Wear Real Pants

Real writers wear colorful blouses. I thought.

Real writers wear colorful blouses. I thought.

When I was first drafting my first book, I had a “writing outfit.” I loved wearing it during the writing hours I carved out of my schedule. I loved wearing it on non-writing days to remind me that I had something else in the works, even if I wasn’t actually working on it.


It was the professorial equivalent of what I imagined successful writers wore. It included beautifully tailored long black pants, a blouse with just enough color, and a jet-black cardigan.  There were also high heels involved, for obvious reasons.


It made me feel like what I imagined a writer felt like: Professional, but not too professional (certainly no suits), comfortable, but not too comfortable (no pajamas either). Dressing the part made me feel like I actually made sense playing the part, even if my insecurities railed at every turn.


I imagined others could perceive me as a writer. How could they not? In my own mind’s eye, I looked exactly like a successful writer.


The truth is no one cared. No one who saw me hard at work in a coffee shop thought I was a writer. No one who saw me anywhere gave me a second thought. Everyone else was too busy with their own lives, insecurities, tasks, and perceptions to care about my own.


But even if I pretended I was wearing my writer’s outfit so others could identify me as a writer, the truth is I was wearing it so I could. I set high expectations in my own brain, and dutifully my body helped me fulfill them. I looked like a writer, so surely I should be writing. I looked like a successful writer, so surely what I wrote was good. It was useful. It was accomplishing what I wanted it to accomplish.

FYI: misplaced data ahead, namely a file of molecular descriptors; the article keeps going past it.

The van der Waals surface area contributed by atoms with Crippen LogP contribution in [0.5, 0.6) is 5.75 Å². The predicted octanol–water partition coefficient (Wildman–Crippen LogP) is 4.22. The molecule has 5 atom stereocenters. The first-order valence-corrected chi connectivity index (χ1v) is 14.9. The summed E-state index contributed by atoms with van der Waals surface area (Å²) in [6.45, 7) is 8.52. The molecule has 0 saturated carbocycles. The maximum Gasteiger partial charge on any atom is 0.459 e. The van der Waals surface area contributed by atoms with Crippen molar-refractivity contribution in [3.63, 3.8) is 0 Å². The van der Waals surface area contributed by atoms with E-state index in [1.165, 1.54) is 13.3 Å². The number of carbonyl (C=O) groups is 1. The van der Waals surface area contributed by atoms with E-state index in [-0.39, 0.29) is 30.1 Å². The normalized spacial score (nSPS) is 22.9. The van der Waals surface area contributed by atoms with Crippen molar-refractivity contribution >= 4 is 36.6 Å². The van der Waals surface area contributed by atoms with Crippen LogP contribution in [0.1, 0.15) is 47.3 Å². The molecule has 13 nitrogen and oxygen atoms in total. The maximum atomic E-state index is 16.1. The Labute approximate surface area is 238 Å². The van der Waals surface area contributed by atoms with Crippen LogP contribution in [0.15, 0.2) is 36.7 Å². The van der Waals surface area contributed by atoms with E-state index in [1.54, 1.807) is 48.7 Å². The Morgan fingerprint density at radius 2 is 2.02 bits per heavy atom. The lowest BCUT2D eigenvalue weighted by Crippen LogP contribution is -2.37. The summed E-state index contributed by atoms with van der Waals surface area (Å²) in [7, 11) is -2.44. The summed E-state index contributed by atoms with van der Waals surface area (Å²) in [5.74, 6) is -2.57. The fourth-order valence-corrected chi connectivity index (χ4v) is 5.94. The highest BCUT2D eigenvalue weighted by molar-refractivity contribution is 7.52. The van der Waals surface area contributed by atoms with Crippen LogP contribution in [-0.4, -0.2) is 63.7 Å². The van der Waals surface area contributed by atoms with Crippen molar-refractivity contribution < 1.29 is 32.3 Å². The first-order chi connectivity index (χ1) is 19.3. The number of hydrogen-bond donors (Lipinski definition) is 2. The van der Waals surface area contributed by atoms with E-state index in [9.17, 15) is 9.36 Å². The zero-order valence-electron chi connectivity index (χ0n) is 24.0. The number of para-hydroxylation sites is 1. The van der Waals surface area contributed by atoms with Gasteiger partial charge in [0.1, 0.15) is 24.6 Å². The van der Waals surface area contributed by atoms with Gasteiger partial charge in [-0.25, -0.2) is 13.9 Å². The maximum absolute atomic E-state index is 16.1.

It started as a trick for my own self; but it didn’t end that way. It ended with fulfillment. I was writing. I was really doing it!


It felt amazing.


I remember that feeling with some regularity, especially when I’d rather wear pajamas all day. Wearing pajamas doesn’t make me feel successful. It certainly doesn’t make me feel professorial. I tell myself I do my best work when I’m not in a stuffy, uncomfortable outfit; but the alternative doesn’t have to be pajamas.


We’ve gotten remarkably good at dressing comfortably. Thank goodness. As corporate environments have relaxed their dress codes, we are no longer required to wear suits or garments that misalign our outsides with our insides. Once upon a time in another lifetime, I relished the chance to wear jeans to work on Fridays, a “privilege” the leaders of the patriarchy were reluctant to bestow on us crazy vagabonds who almost certainly were more concerned with our own well being than the firm’s. And of course, we weren’t permitted to wear jeans every Friday; that would be crazy. On some Fridays under certain circumstances because we were very lucky, we could wear jeans. You’re welcome, they told us.